While I am aware of the risk associated with charging Li-ion below 0 °C and that the charge acceptance for a NiMH battery decreases with rising temperature, I am finding conflicting information when it comes to charging NiMH batteries below 0 °C.

Battery University in Table 1 claims that 0°C to 45°C is the charging temp range.

Energizer in Figure 13 claims that the battery will charge at -10°C

Is it possible to charge any NiMH battery below freezing? Is it dependent on the actual battery itself? If it is not able to be charged, why not?



  • 3
    \$\begingroup\$ Charges well at 0 to to 45. Below freezing it's less efficient, but the charging leads to temperature increase internally. What's the actual use case here? \$\endgroup\$ – Passerby Nov 9 '17 at 18:59

It's not a hard line. The battery doesn't just quit at -0.00001 degrees. It depends on the battery internal temperature and the status of the liquid electrolyte inside the battery. If it is frozen, no chemical reaction can take place. As Energized states, it will charge at 14 degrees F, 10 C, but it has half the normal capacity it would.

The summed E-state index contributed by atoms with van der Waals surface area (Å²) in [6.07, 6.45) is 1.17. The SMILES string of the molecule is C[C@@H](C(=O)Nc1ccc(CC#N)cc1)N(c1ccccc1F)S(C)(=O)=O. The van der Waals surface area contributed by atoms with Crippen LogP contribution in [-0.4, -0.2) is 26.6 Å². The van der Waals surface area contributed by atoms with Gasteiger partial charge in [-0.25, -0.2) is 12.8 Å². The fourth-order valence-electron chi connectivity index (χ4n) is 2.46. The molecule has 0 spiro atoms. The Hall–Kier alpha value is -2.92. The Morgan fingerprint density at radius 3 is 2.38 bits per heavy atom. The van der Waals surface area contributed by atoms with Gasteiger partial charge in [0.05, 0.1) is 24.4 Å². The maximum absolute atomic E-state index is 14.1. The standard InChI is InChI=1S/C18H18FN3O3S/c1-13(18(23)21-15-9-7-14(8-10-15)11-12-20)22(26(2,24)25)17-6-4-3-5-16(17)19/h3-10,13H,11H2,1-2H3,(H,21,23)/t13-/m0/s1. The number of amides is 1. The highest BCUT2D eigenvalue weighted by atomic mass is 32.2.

See http://www.robotroom.com/Weather-Station-Data-2.html for a empirical look at temperature vs charging results.

  • \$\begingroup\$ "As Energized states, it will charge at 14 degrees F, [-]10 C, but it has half the normal capacity it would." - This is for discharging, not charging. Can some NiMH be made to charge at these sub-zero temperatures? - Without the use of heating elements \$\endgroup\$ – SNM Nov 9 '17 at 20:02
  • \$\begingroup\$ @snm capacity while discharging at -10 c is lowered. Their charge chart on figure 13 shows it charging at -10 c though. It can charge under freezing, the specifics being how frozen the cell is and how the charging itself can lead to heating, etc. \$\endgroup\$ – Passerby Nov 9 '17 at 22:57

Take care! It´s no recommended charge the battery at this temperture. Take note about the specifications of the battery, and the battery charger and the experts in this field (Amperis) Regards


Your Answer

By clicking "Post Your Answer", you acknowledge that you have read our updated terms of service, privacy policy and cookie policy, and that your continued use of the website is subject to these policies.

Not the answer you're looking for? Browse other questions tagged or ask your own question.